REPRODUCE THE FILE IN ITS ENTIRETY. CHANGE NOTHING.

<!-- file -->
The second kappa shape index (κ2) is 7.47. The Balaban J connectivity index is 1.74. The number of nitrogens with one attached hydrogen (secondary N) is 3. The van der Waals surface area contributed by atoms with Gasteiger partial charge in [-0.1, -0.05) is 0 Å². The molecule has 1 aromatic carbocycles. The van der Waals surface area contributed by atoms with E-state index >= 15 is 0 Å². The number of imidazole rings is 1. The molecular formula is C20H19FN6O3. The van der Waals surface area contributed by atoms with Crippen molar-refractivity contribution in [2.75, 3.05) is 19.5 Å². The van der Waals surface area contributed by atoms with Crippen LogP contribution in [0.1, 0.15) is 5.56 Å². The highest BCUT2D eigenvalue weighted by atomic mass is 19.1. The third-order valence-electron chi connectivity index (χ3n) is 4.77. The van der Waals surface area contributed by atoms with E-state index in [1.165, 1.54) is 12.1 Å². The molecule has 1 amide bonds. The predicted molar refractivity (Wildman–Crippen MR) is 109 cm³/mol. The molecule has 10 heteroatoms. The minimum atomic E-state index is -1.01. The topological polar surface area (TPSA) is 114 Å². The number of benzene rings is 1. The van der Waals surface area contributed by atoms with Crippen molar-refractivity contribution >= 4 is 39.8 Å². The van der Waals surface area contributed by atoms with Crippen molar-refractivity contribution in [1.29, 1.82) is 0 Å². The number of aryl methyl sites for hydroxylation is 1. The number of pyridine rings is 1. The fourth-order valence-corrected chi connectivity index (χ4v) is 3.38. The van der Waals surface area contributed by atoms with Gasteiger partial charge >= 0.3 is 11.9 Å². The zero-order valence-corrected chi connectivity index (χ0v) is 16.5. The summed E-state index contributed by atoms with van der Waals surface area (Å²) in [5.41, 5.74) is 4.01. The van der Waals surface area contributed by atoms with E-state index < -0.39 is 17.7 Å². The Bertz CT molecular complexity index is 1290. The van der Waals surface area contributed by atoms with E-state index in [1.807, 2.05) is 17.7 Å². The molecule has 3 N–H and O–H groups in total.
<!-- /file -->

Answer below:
The second kappa shape index (κ2) is 7.47. The Balaban J connectivity index is 1.74. The number of nitrogens with one attached hydrogen (secondary N) is 3. The van der Waals surface area contributed by atoms with Gasteiger partial charge in [-0.1, -0.05) is 0 Å². The molecule has 1 aromatic carbocycles. The van der Waals surface area contributed by atoms with E-state index >= 15 is 0 Å². The number of imidazole rings is 1. The molecular formula is C20H19FN6O3. The van der Waals surface area contributed by atoms with Crippen molar-refractivity contribution in [2.75, 3.05) is 19.5 Å². The van der Waals surface area contributed by atoms with Crippen LogP contribution in [0.1, 0.15) is 5.56 Å². The highest BCUT2D eigenvalue weighted by atomic mass is 19.1. The third-order valence-electron chi connectivity index (χ3n) is 4.77. The van der Waals surface area contributed by atoms with E-state index in [1.165, 1.54) is 12.1 Å². The molecule has 1 amide bonds. The predicted molar refractivity (Wildman–Crippen MR) is 109 cm³/mol. The molecule has 10 heteroatoms. The minimum atomic E-state index is -1.01. The topological polar surface area (TPSA) is 114 Å². The number of benzene rings is 1. The van der Waals surface area contributed by atoms with Crippen molar-refractivity contribution >= 4 is 39.8 Å². The van der Waals surface area contributed by atoms with Crippen molar-refractivity contribution in [1.29, 1.82) is 0 Å². The number of aryl methyl sites for hydroxylation is 1. The number of pyridine rings is 1. The fourth-order valence-corrected chi connectivity index (χ4v) is 3.38. The van der Waals surface area contributed by atoms with Gasteiger partial charge >= 0.3 is 11.9 Å². The zero-order valence-corrected chi connectivity index (χ0v) is 16.5. The summed E-state index contributed by atoms with van der Waals surface area (Å²) in [5.41, 5.74) is 4.01. The van der Waals surface area contributed by atoms with E-state index < -0.39 is 17.7 Å². The Bertz CT molecular complexity index is 1290. The van der Waals surface area contributed by atoms with E-state index in [1.807, 2.05) is 17.7 Å². The molecule has 3 N–H and O–H groups in total.